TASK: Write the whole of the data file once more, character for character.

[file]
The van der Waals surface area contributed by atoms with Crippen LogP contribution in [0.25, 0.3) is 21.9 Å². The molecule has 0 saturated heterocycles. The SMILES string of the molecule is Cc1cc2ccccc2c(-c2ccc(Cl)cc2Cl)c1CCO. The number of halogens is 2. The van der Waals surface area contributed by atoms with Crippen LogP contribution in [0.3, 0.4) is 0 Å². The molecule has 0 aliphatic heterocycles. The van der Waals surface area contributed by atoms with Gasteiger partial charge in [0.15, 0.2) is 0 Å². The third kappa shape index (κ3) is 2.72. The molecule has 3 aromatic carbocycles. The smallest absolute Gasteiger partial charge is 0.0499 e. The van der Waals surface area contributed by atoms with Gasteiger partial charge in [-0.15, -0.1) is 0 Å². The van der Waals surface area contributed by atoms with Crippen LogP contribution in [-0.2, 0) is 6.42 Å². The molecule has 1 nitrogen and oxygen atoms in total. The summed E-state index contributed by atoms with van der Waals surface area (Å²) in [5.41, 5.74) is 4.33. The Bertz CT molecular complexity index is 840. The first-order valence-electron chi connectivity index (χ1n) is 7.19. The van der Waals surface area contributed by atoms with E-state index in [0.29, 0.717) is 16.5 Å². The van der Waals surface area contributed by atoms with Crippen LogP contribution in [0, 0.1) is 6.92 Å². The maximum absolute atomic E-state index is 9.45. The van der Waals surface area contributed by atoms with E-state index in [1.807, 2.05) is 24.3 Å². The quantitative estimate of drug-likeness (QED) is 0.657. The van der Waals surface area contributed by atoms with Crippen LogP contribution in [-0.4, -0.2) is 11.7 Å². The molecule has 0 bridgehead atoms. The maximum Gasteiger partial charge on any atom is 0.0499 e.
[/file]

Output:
The van der Waals surface area contributed by atoms with Crippen LogP contribution in [0.25, 0.3) is 21.9 Å². The molecule has 0 saturated heterocycles. The SMILES string of the molecule is Cc1cc2ccccc2c(-c2ccc(Cl)cc2Cl)c1CCO. The number of halogens is 2. The van der Waals surface area contributed by atoms with Crippen LogP contribution in [0.3, 0.4) is 0 Å². The molecule has 0 aliphatic heterocycles. The van der Waals surface area contributed by atoms with Gasteiger partial charge in [0.15, 0.2) is 0 Å². The third kappa shape index (κ3) is 2.72. The molecule has 3 aromatic carbocycles. The smallest absolute Gasteiger partial charge is 0.0499 e. The van der Waals surface area contributed by atoms with Gasteiger partial charge in [-0.15, -0.1) is 0 Å². The van der Waals surface area contributed by atoms with Crippen LogP contribution in [-0.2, 0) is 6.42 Å². The molecule has 1 nitrogen and oxygen atoms in total. The summed E-state index contributed by atoms with van der Waals surface area (Å²) in [5.41, 5.74) is 4.33. The Bertz CT molecular complexity index is 840. The first-order valence-electron chi connectivity index (χ1n) is 7.19. The van der Waals surface area contributed by atoms with E-state index in [0.29, 0.717) is 16.5 Å². The van der Waals surface area contributed by atoms with Crippen LogP contribution in [0, 0.1) is 6.92 Å². The maximum absolute atomic E-state index is 9.45. The van der Waals surface area contributed by atoms with E-state index in [1.807, 2.05) is 24.3 Å². The quantitative estimate of drug-likeness (QED) is 0.657. The van der Waals surface area contributed by atoms with Crippen LogP contribution in [-0.4, -0.2) is 11.7 Å². The molecule has 0 bridgehead atoms. The maximum Gasteiger partial charge on any atom is 0.0499 e.